The ESA will include additional details with regard to extending the leave, limitation periods, and situations involving more than one critically ill child.
Crime-Related Child Death or Disappearance Leave
An employee who has been employed by his or her employer for at least 6 consecutive months can take up to 104 weeks of unpaid, job-protected leave following the crime-related death of his or her child, and up to 52 weeks of unpaid, job-protected leave following the crime-related disappearance of his or her child.
"Child" includes step-child, foster child, or a child who is under the legal guardianship of the employee, and who is under 18 years old.
Generally, the employee will be required to take the leave in a single period, subject to certain exceptions.
Employees are required to give their employers advanced written notice of their intent to take this leave along with a written plan that includes the weeks on which leave will be taken. An employee may be required to provide evidence to demonstrate that they qualify for the leave.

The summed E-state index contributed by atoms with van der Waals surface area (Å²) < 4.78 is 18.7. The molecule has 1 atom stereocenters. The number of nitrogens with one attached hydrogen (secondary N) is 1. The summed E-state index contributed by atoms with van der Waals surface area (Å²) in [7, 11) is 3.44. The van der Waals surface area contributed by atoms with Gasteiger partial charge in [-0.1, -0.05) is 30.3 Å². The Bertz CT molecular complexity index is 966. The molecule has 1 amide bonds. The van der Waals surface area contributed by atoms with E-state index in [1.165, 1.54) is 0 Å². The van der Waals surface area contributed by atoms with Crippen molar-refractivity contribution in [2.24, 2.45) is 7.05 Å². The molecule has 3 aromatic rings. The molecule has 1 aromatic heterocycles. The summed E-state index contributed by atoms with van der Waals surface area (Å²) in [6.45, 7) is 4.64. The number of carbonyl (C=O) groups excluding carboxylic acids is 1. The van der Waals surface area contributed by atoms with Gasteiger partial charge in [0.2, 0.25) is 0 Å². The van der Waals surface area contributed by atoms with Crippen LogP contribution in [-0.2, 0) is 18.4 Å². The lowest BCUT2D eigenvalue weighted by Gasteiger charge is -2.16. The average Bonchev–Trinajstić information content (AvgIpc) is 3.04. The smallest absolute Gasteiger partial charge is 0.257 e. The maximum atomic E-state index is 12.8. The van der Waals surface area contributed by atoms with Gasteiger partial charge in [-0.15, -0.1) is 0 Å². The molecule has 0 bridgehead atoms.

The ESA will include additional details with regard to limitation periods and situations where the circumstances change.
What This Means for Ontario Employers in a Non-Unionized Workplace
These new statutory leaves of absence will take effect on October 29, 2014.
Employers should discuss these changes with senior management and review how these changes affect their workplace handbooks, employee contracts, training programs and collective bargaining agreements.
What This Means for the Unionized Workplace in Ontario
These new ESA provisions will become, in effect, the new minimum standard benefit for unionized employees; whether or not all or part of these provisions are contained in an existing collective agreement. Unionized employers should anticipate that the relevant union may attempt to negotiate in any future collective agreement for member benefits in this expanded area of leaves of absence greater than those which come into effect from October 29, 2014.